Pages: pp. 88
Several independent streams of research seem to have converged on the role of empathy in security. Understanding how empathy works and fails—and how it can be harnessed—could be important as we develop security systems that protect
people over computer networks.
Mirror neurons are part of a recently discovered brain system that activates both when an individual does something and when that individual observes someone else doing the same thing. They're what allow us to "mirror" the behaviors of others, and they seem to play a major role in language acquisition, theory of mind, and empathy.
Psychologist Simon Baron-Cohen has a new book called The Science of Evil (if you live in the US) or Zero Degrees of Empathy (if you live in the UK). In it, he postulates that acts of evil are a result of empathy failures. Using a lot of experimental psychology and neuroscience to back it up, he shows that individuals have different amounts of natural empathy, and those on the low end of the scale are sometimes capable of some pretty awful acts against their fellow human beings.
Along the same lines, philosopher David Livingstone Smith has studied dehumanization and the role it plays in inciting otherwise normal people to commit genocide. His book Less than Human is a fascinating look at how the process of dehumanization—likening potential victims to vermin or disease, claiming they're somehow subhuman and thus worthy of extermination—serves to dampen our empathy.
These are extreme cases of empathy failure, but we see milder cases on the Internet. Our empathy brain circuitry evolved in a prehistory of face-to-face interactions, and we've evolved, both genetically and socially, a wide variety of social systems designed to enhance empathy and trigger altruism, trust, cooperation, and a broad swath of prosocial behaviors. As our evolved social systems get replaced with deliberately designed sociotechnical systems, these systems work less well. In fact, the entire Internet can act as an empathy-dampening device. For example, it's much easier to insult someone in an Internet chat room than it is to do it to his or her face. Anonymity aside, there's less of a personal connection between the insulter and the insulted, which translates into less empathy. Along the same lines, it's easier to steal money from someone halfway across the continent, whose face you don't see, than it is to commit the same crime in person.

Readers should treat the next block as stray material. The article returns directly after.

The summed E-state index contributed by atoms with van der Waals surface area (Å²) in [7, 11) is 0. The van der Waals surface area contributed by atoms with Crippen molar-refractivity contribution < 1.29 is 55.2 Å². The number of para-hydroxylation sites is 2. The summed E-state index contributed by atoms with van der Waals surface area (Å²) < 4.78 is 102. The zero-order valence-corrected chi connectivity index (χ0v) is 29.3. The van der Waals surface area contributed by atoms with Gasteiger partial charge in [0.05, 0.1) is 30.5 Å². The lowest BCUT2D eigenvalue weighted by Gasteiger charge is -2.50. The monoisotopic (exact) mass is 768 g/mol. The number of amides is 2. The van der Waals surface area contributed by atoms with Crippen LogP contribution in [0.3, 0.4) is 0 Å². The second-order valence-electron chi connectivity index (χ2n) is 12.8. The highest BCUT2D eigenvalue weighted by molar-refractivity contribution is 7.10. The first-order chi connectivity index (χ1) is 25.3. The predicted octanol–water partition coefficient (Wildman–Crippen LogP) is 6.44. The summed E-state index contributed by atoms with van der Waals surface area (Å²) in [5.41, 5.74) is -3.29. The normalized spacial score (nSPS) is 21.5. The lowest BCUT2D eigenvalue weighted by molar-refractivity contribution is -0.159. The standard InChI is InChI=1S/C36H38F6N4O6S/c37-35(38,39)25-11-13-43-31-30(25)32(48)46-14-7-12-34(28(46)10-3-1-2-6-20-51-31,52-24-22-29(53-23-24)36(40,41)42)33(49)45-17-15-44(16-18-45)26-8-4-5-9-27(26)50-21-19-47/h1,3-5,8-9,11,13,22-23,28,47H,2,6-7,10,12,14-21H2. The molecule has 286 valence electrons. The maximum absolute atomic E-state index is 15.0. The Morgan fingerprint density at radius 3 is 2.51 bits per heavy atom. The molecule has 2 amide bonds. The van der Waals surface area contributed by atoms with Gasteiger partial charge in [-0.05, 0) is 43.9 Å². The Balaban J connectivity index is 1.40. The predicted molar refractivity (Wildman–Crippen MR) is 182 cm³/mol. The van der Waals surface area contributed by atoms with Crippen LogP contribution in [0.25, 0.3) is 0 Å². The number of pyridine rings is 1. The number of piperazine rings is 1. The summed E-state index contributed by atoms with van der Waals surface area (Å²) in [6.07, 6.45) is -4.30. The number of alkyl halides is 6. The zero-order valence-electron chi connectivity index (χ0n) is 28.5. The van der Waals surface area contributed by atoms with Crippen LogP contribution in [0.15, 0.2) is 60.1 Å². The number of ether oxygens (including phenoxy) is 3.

Computer scientist Ross Anderson recently analyzed empathic security and credit cards. Photos were tested as a security device on credit cards in the 1990s, and preliminary data showed that fraud was reduced—but not because merchants used the photos. Anderson's theory is that the photograph was a useful security device because seeing a photograph of the victim on a stolen card triggered the potential thief's empathy and made him less likely to use it.
Researching my own new book, I've been examining the role morals play in providing security. As security professionals, we spend most of our time dealing with attackers for whom morals aren't sufficient to keep them from doing whatever we don't want them to do. But along with intrusion detection systems and harsh criminal penalties for computer crimes, I think we might need to start looking at ways to enhance the natural security systems our species has evolved over the millennia. If adding photographs to bank transfer systems enhances empathy and reduces computer crime, it seems like a smart thing to do.